One doesn't have to take much of a leap of imagination to suspect that Goya enjoyed this particular assignment perhaps a little bit more than Dona Isabel's husband might have liked. Goya had, as do many men, a particular 'type' that appealed to him. Perhaps Dona Isabel approached it more closely than most. At any rate, what was meant to be a portrait has been elevated, here, into the stuff of full-bodied sexual fantasy — the slightly damp-looking curls, the flushed cheeks, the plump bosom only just encased within the black lace shawl, the remarkably full lips — and, most notably, those impossibly huge, luminous . . . eyes.

Again, note that his adjectives ("full-bodied" "plump") all clearly affirm the well-fed richness of the Doņa's figure, but acknowledge these as the very qualities that make her so irresistible.

And in his recently-published biography of the painter, titled Francisco Goya: A Life, author Evan S. Connell affirms her beauty in that very personal way that the Doņa's admirers cannot help themselves from adopting:

The reason for mentioning this portrait is her voluptuous beauty. Women, most women, after one hostile glance say she's f_t. Men who come upon Doņa Isabel for the first time stop as though hit with a club. She's two centuries old. Nobody cares. Goya saw a radiant succulent woman who enjoyed being a woman who enjoyed men and that is what he painted. Two centuries from now Doņa Isabel will stop traffic.

Again, note the writer's specific reference to her opulent appearance (a "radiant succulent woman"--breathlessly written, with no comma), and his peremptory defensive strike against those who dare to dispute her beauty.

* * *

The descriptions that this masterpiece evokes catalogue the true qualities of a plus-size goddess: proud, vital, passionate, aristocratic, soft, sensual, languid, pampered and irresistibly spoiled, extremely conscious of her own allure, and possessing a consummate fashion sense that enables her to adorn her sumptuous figure in a way that is "madly flattering"--i.e., stylish and chic, but vividly accentuating and emphasizing her curves.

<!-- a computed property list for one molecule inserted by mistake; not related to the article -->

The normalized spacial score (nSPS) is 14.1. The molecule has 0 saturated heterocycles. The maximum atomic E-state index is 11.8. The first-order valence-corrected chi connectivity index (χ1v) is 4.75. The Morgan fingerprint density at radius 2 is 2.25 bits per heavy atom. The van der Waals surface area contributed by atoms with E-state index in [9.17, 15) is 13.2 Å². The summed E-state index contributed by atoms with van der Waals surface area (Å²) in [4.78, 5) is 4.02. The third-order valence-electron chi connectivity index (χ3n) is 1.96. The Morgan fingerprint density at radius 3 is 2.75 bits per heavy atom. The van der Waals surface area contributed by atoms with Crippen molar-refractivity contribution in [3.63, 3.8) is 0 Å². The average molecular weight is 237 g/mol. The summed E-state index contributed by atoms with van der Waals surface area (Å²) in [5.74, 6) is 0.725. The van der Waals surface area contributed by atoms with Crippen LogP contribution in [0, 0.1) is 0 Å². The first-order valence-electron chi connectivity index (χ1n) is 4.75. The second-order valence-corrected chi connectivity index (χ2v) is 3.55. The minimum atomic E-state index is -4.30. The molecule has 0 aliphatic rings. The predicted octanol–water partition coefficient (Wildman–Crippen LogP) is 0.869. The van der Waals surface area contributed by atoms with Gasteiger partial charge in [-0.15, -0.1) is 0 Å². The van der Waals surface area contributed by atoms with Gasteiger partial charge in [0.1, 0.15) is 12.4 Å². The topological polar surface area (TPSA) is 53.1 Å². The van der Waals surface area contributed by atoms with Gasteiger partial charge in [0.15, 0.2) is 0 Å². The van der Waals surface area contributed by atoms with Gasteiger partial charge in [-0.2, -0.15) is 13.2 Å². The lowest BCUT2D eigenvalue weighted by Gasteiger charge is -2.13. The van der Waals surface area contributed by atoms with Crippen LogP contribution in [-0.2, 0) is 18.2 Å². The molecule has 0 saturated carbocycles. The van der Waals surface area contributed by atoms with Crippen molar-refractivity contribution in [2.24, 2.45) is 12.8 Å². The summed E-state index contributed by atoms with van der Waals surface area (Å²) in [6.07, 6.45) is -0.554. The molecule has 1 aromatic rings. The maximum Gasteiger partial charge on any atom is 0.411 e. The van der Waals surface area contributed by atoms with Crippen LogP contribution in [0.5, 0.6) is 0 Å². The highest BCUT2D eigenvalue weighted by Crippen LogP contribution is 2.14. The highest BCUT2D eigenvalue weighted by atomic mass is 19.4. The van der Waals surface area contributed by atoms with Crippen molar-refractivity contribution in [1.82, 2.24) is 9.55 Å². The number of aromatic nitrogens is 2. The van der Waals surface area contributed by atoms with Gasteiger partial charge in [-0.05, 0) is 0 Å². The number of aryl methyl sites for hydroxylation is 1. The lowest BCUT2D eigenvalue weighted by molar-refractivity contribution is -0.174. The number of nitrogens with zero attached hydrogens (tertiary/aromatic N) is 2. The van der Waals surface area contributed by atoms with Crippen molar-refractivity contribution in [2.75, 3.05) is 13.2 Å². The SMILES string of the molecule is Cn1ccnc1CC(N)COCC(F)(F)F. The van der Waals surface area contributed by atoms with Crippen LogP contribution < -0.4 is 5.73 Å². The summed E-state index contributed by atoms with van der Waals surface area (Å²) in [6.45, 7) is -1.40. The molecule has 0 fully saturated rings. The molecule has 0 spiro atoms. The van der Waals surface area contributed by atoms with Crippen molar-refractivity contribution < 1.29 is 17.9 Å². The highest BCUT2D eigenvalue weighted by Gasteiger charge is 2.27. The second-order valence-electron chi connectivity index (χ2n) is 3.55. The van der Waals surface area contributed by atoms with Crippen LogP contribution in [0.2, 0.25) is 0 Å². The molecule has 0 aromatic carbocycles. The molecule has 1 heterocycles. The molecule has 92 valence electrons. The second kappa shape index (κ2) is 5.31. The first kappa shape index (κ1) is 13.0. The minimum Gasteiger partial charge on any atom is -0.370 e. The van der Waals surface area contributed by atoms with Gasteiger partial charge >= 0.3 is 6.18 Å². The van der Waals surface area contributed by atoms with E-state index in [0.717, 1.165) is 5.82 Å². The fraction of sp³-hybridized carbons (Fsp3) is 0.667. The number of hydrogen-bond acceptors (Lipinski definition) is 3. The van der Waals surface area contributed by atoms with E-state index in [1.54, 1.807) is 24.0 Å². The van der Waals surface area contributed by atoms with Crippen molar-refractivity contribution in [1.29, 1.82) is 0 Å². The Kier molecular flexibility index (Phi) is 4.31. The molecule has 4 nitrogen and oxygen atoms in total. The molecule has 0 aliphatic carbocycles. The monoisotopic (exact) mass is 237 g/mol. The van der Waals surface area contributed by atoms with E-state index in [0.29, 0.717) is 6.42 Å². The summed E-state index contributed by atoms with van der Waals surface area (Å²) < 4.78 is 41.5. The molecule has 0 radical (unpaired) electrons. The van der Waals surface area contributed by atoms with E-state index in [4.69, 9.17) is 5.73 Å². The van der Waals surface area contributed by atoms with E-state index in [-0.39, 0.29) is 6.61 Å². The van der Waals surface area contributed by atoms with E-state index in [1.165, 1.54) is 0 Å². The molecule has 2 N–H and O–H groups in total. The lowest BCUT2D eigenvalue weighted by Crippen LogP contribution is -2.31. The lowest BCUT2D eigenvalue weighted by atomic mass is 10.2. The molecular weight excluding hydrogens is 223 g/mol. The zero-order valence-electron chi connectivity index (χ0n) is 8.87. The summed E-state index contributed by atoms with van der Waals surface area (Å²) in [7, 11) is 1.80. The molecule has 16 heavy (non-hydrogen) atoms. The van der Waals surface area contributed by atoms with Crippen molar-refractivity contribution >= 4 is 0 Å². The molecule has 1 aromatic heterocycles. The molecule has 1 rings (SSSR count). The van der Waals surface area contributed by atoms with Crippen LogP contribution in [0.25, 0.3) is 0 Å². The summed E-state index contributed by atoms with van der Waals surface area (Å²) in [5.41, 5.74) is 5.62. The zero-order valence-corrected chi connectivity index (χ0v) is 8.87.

It is no wonder that the mass media not only suppresses plus-size beauty, but also obliterates from public view any goddesses who possess the character attributes noted above, choosing instead to present vulgar caricatures who are either empty-headed, or consumed by self-loathing, or both.

A true plus-size goddess is more than just a challenge to modern notions of beauty. She is, by her very existence, a repudiation of the entire value-system on which the modern world is based, with its myth of uniform "equality" (i.e., sameness), and its remorseless levelling agenda.

A plus-size goddess inspires an intense longing in mankind, a quest for something better, a yearning after a transcendent goal. She shows us that there is more to life than mere existence, that we are meant to pursue loftier ends than merely determining how to distribute our rations. She reminds us that if humanity concerns itself with nothing beyond the welfare of the lowest common denominator, it sentences itself to collective slavery.

A plus-size goddess proves that there are living deities among us (with herself preeminent among them), that humanity itself has heights, and dignity, and splendour, and majesty. She compels us to strive for more, because she herself perpetually wants--and deserves--more.